By Kien Lee
To truly appreciate the unique place Audemars Piguet is at up amongst the echelons of the Swiss watch industry, we need to dial the clock back 46 years, when its now-iconic Royal Oak was unveiled to the world.
In 1972, the Royal Oak was launched by Audemars Piguet, designed by Gerald Genta who found inspiration from an old-fashioned diver's helmet attached to his suit by eight screws. This was then translated into the distinctive look of the watch, which features an octagonal shape, also with eight screws on the bezel.
The story has it that whilst the creation is considered seminal today, it was actually done over one night, with the designer under the pressures from the company. As a stainless steel offering, it was priced higher than the 18K-gold models.
Royal Oak & Royal Oak Offshore - In Defiance of Their Times
In 1993, the Royal Oak Offshore was born, designed by Emmanuel Gueit who had been tasked by Stephen Urquhart, joint managing director of Audemars Piguet at the time to create a larger timepiece, derived off the winning Royal Oak DNA, that would appeal then to a younger audience, as well as to give its male customers a chance to one-up on the size, as more women were wearing men's watches which at the time topped off around 36mm.
And thus the Royal Oak Offshore was launched with 100 pieces, first as a quiet offshoot belonging to the main Royal Oak family, before officially helming a line of its own (the highly sought-after first pieces had "Royal Oak" engraved on the caseback). At 42mm, chunkier and bulkier, it was a rebellious expression of what a luxury watch could be. The negative reception at the time was not dissimilar to that received by the Royal Oak twenty one years earlier.
As Michael Friedman, historian for Audemars Piguet, explains, "What [Royal Oak and Royal Oak Offshore] share is that they were counter to the watchmaking culture at the times in which they were made. They stood in defiance to the more traditional conservative approach that the vast majority of the Swiss watchmaking brands were taking."
"Both watches captured the broader cultural zeitgeist of what was occurring in those eras. The Royal Oak in '72, you can see parallels in architecture, and automotive design. Steel had also never been finished to that extent, before."
"The Royal Oak Offshore in '93, was born during the era of extreme. This was a period of extreme sports, extreme travel, of extreme music. Think of the grunge rock movement emerging. Yet at the time, most of the brands were still speaking to the baby boomers, at that time the 40- and 50-something year olds who were still looking at the dress watch. And Audemars Piguet went in the total opposite direction, and made something designed by a 20-something year old, created for other 20-something year olds. This is why the watch remains relevant today because it continues to capture that youthful vibe."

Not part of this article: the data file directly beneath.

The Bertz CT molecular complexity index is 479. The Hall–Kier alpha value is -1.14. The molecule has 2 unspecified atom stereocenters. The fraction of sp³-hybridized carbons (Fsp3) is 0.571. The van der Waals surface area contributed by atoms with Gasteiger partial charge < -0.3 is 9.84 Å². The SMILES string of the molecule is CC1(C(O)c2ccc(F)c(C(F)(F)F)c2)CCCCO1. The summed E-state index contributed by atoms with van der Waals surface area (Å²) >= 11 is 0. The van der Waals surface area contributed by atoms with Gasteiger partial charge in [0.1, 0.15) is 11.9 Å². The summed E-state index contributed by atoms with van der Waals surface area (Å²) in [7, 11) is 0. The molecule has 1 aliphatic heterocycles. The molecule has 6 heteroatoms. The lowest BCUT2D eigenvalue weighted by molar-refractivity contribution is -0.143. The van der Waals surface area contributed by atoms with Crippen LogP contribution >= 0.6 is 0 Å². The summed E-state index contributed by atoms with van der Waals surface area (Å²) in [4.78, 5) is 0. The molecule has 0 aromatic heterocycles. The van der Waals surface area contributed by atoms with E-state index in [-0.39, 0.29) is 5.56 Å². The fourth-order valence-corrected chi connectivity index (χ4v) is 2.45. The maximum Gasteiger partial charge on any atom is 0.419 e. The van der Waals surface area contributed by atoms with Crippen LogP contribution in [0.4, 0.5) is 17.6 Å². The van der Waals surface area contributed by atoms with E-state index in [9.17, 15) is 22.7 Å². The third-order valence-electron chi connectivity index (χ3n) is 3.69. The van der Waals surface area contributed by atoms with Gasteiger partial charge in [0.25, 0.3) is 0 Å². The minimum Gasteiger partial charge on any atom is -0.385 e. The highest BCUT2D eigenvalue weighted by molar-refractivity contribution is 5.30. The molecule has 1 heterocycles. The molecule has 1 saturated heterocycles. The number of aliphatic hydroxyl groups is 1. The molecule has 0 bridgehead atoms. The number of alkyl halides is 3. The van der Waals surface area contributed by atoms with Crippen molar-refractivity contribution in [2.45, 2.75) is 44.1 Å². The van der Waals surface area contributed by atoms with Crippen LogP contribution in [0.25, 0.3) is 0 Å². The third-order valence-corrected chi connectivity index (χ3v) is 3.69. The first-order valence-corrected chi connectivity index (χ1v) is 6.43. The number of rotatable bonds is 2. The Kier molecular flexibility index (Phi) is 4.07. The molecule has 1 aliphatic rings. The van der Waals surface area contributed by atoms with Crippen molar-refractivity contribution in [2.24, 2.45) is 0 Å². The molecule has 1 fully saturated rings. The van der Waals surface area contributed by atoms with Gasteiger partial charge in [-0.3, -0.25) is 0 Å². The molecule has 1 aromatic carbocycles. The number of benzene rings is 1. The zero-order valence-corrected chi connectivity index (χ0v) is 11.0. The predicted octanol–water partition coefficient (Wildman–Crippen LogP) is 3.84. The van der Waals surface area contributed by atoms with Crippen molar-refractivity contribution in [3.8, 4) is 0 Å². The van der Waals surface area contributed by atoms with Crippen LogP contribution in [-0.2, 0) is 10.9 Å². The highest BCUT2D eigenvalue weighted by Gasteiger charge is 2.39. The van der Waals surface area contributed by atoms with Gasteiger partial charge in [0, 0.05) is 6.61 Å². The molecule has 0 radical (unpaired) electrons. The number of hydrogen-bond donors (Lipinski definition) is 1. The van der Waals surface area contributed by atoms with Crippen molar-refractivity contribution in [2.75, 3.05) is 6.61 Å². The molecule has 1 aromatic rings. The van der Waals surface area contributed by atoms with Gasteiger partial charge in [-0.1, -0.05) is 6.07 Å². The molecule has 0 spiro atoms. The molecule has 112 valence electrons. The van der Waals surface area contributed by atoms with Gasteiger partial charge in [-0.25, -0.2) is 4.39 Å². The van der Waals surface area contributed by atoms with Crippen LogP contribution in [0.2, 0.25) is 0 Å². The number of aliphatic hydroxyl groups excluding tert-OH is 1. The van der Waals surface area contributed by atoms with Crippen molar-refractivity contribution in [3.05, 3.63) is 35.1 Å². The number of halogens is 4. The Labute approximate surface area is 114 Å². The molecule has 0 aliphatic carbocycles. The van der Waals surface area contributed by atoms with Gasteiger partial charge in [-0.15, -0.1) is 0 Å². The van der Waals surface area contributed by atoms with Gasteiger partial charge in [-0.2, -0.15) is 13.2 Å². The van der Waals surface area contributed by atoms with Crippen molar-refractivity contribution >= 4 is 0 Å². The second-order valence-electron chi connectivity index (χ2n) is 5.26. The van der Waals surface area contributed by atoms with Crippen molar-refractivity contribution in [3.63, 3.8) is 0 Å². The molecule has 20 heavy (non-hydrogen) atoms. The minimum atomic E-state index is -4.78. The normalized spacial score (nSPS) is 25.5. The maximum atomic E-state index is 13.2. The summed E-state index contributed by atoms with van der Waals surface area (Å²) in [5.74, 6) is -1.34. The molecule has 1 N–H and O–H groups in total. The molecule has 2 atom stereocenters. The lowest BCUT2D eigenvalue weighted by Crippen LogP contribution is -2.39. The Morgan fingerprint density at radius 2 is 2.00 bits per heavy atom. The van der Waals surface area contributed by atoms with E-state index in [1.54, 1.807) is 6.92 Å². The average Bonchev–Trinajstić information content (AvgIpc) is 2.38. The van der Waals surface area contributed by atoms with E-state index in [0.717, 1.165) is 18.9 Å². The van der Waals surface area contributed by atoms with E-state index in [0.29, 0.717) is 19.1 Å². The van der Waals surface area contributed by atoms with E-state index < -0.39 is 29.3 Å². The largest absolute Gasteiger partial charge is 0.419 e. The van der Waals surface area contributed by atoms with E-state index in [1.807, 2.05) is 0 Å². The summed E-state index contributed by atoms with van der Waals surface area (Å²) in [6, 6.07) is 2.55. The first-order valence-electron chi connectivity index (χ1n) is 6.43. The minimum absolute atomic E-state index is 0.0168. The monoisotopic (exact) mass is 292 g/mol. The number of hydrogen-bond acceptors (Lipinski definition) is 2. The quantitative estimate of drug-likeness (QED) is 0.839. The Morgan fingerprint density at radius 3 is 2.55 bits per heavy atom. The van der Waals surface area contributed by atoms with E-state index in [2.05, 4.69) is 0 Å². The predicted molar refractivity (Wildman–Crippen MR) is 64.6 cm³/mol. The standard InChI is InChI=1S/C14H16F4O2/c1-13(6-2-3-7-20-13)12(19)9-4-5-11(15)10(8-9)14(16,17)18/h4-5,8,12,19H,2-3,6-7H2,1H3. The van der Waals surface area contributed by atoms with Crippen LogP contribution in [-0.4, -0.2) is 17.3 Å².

"The Royal Oak Offshore then became the platform for experimentation, for different materials, and for dial aesthetics."
And now the call-to-arms emanating from Le Brassus, "To master the rules, you must first break them" makes total sense. It is a philosophy that has defined Audemars Piguet's outstanding success.
On hindsight, the Royal Oak Offshore kick-started a global acceptance for larger-than-life luxury sports watches. Since then, more than 120 references have been launched over the years in a range of materials including titanium, forged carbon, gold and platinum.
Royal Oak Offshore Self-winding Chronograph -
25th Anniversary Re-Edition
In celebration of the quarter-century of the Royal Oak Offshore this year, Audemars Piguet is issuing a re-edition inspired by the 1993 model, The Original Royal Oak Offshore as we affectionately coin it ourselves, incorporating all the knowledge and techniques to-date, whilst remaining faithful to the timeless design of the original.
The Royal Oak Offshore Self-winding Chronograph comes with a stainless steel case, blue rubber crown and pushpieces, a signature blue dial with "Petite Tapisserie" pattern and a steel bracelet with AP folding clasp. Inside, the self-winding 3126/3840 calibre represents the latest watchmaking know-how.
Unlike previous re-editions, the case back features an engraved "Royal Oak Offshore" logo in the centre with the word "AUTOMATIC" underneath. An obvious throwback to The Original” Royal Oak Offshore's launch 25 years ago.
And thus Audemars Piguet is at the top, not simply because it made exceptional watches, but because it broke convention, defied the odds, broke the rules, twice with the Royal Oak and then the Royal Oak Offshore, that it was able to achieve the undisputed greatness we see today.
And so the follow-up to this chapter naturally is, as Audemars Piguet asks the audience and challenges itself, "what is the Future of First?"
As LeBron James puts it, "First comes out of nowhere... First is an expression of will... First must evolve... TRUE First never stands still."
Find out more about the Audemars Piguet Royal Oak Offshore Selfwinding Chronograph 25th Anniversary Re-Edition here